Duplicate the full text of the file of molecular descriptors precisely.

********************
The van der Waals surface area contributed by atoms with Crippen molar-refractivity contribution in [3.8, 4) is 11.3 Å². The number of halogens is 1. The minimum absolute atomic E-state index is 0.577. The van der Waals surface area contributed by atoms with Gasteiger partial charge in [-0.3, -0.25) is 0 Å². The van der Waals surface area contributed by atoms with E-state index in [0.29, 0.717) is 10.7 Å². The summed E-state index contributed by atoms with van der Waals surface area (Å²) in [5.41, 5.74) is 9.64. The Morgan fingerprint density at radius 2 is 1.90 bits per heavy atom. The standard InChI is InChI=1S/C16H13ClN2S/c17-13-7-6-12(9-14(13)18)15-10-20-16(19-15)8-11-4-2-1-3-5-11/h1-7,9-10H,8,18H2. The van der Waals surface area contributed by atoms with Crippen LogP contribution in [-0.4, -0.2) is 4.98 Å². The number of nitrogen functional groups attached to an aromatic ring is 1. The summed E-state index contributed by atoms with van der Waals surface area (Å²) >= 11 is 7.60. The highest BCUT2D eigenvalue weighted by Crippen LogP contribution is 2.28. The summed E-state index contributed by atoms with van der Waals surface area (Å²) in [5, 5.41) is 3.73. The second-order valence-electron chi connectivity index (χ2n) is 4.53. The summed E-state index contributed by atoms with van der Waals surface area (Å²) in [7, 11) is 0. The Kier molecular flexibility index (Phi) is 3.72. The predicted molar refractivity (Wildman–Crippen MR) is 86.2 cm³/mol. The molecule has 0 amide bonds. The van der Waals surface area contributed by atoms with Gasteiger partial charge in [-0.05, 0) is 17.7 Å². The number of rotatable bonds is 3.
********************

The van der Waals surface area contributed by atoms with Crippen molar-refractivity contribution in [3.8, 4) is 11.3 Å². The number of halogens is 1. The minimum absolute atomic E-state index is 0.577. The van der Waals surface area contributed by atoms with Gasteiger partial charge in [-0.3, -0.25) is 0 Å². The van der Waals surface area contributed by atoms with E-state index in [0.29, 0.717) is 10.7 Å². The summed E-state index contributed by atoms with van der Waals surface area (Å²) in [5.41, 5.74) is 9.64. The Morgan fingerprint density at radius 2 is 1.90 bits per heavy atom. The standard InChI is InChI=1S/C16H13ClN2S/c17-13-7-6-12(9-14(13)18)15-10-20-16(19-15)8-11-4-2-1-3-5-11/h1-7,9-10H,8,18H2. The van der Waals surface area contributed by atoms with Crippen LogP contribution in [-0.4, -0.2) is 4.98 Å². The number of nitrogen functional groups attached to an aromatic ring is 1. The summed E-state index contributed by atoms with van der Waals surface area (Å²) >= 11 is 7.60. The highest BCUT2D eigenvalue weighted by Crippen LogP contribution is 2.28. The summed E-state index contributed by atoms with van der Waals surface area (Å²) in [5, 5.41) is 3.73. The second-order valence-electron chi connectivity index (χ2n) is 4.53. The summed E-state index contributed by atoms with van der Waals surface area (Å²) in [7, 11) is 0. The Kier molecular flexibility index (Phi) is 3.72. The predicted molar refractivity (Wildman–Crippen MR) is 86.2 cm³/mol. The molecule has 0 amide bonds. The van der Waals surface area contributed by atoms with Gasteiger partial charge in [-0.05, 0) is 17.7 Å². The number of rotatable bonds is 3.